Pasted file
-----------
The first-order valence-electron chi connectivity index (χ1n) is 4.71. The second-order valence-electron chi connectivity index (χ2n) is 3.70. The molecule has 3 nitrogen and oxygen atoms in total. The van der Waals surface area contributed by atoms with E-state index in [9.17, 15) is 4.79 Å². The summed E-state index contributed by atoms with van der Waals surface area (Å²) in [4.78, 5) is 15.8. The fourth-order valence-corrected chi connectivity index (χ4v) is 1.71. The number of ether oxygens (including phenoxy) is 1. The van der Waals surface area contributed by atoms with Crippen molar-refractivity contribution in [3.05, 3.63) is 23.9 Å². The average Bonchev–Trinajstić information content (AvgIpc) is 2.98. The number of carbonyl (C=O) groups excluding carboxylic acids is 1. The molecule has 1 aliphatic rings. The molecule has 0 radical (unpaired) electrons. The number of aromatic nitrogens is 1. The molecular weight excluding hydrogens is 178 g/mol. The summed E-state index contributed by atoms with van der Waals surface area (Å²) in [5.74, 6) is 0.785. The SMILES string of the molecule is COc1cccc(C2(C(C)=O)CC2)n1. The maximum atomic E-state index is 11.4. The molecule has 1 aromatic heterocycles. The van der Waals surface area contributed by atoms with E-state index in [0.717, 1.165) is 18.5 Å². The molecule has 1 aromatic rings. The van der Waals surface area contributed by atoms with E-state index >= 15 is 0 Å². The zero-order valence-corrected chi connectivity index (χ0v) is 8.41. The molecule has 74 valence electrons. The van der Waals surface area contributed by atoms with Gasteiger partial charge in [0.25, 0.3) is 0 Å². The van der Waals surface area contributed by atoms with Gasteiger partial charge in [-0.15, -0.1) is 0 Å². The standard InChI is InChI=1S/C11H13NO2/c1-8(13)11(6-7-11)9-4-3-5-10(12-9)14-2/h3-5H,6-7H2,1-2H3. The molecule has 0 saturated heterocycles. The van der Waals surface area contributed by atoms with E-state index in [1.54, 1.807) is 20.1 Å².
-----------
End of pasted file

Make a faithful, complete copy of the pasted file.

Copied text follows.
The first-order valence-electron chi connectivity index (χ1n) is 4.71. The second-order valence-electron chi connectivity index (χ2n) is 3.70. The molecule has 3 nitrogen and oxygen atoms in total. The van der Waals surface area contributed by atoms with E-state index in [9.17, 15) is 4.79 Å². The summed E-state index contributed by atoms with van der Waals surface area (Å²) in [4.78, 5) is 15.8. The fourth-order valence-corrected chi connectivity index (χ4v) is 1.71. The number of ether oxygens (including phenoxy) is 1. The van der Waals surface area contributed by atoms with Crippen molar-refractivity contribution in [3.05, 3.63) is 23.9 Å². The average Bonchev–Trinajstić information content (AvgIpc) is 2.98. The number of carbonyl (C=O) groups excluding carboxylic acids is 1. The molecule has 1 aliphatic rings. The molecule has 0 radical (unpaired) electrons. The number of aromatic nitrogens is 1. The molecular weight excluding hydrogens is 178 g/mol. The summed E-state index contributed by atoms with van der Waals surface area (Å²) in [5.74, 6) is 0.785. The SMILES string of the molecule is COc1cccc(C2(C(C)=O)CC2)n1. The maximum atomic E-state index is 11.4. The molecule has 1 aromatic heterocycles. The van der Waals surface area contributed by atoms with E-state index in [0.717, 1.165) is 18.5 Å². The molecule has 1 aromatic rings. The van der Waals surface area contributed by atoms with E-state index >= 15 is 0 Å². The zero-order valence-corrected chi connectivity index (χ0v) is 8.41. The molecule has 74 valence electrons. The van der Waals surface area contributed by atoms with Gasteiger partial charge in [0.25, 0.3) is 0 Å². The van der Waals surface area contributed by atoms with Gasteiger partial charge in [-0.15, -0.1) is 0 Å². The standard InChI is InChI=1S/C11H13NO2/c1-8(13)11(6-7-11)9-4-3-5-10(12-9)14-2/h3-5H,6-7H2,1-2H3. The molecule has 0 saturated heterocycles. The van der Waals surface area contributed by atoms with E-state index in [1.54, 1.807) is 20.1 Å².